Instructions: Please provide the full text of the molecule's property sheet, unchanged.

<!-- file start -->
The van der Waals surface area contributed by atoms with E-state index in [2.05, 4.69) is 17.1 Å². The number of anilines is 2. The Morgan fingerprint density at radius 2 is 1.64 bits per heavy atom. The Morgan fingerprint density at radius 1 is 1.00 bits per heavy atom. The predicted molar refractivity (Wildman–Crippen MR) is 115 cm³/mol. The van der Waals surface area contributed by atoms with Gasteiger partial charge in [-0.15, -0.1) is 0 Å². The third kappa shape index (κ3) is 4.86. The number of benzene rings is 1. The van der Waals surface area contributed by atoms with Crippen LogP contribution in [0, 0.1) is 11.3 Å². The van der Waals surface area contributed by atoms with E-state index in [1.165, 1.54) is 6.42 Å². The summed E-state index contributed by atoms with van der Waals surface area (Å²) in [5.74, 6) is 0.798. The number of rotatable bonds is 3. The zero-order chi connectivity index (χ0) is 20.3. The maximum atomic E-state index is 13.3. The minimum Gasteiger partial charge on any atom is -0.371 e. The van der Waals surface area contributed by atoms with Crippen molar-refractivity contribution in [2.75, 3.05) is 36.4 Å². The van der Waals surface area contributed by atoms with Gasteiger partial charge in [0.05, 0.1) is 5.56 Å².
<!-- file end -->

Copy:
The van der Waals surface area contributed by atoms with E-state index in [2.05, 4.69) is 17.1 Å². The number of anilines is 2. The Morgan fingerprint density at radius 2 is 1.64 bits per heavy atom. The Morgan fingerprint density at radius 1 is 1.00 bits per heavy atom. The predicted molar refractivity (Wildman–Crippen MR) is 115 cm³/mol. The van der Waals surface area contributed by atoms with Gasteiger partial charge in [-0.15, -0.1) is 0 Å². The third kappa shape index (κ3) is 4.86. The number of benzene rings is 1. The van der Waals surface area contributed by atoms with Crippen LogP contribution in [0, 0.1) is 11.3 Å². The van der Waals surface area contributed by atoms with E-state index in [1.165, 1.54) is 6.42 Å². The summed E-state index contributed by atoms with van der Waals surface area (Å²) in [5.74, 6) is 0.798. The number of rotatable bonds is 3. The zero-order chi connectivity index (χ0) is 20.3. The maximum atomic E-state index is 13.3. The minimum Gasteiger partial charge on any atom is -0.371 e. The van der Waals surface area contributed by atoms with Crippen molar-refractivity contribution in [2.75, 3.05) is 36.4 Å². The van der Waals surface area contributed by atoms with Gasteiger partial charge in [0.05, 0.1) is 5.56 Å².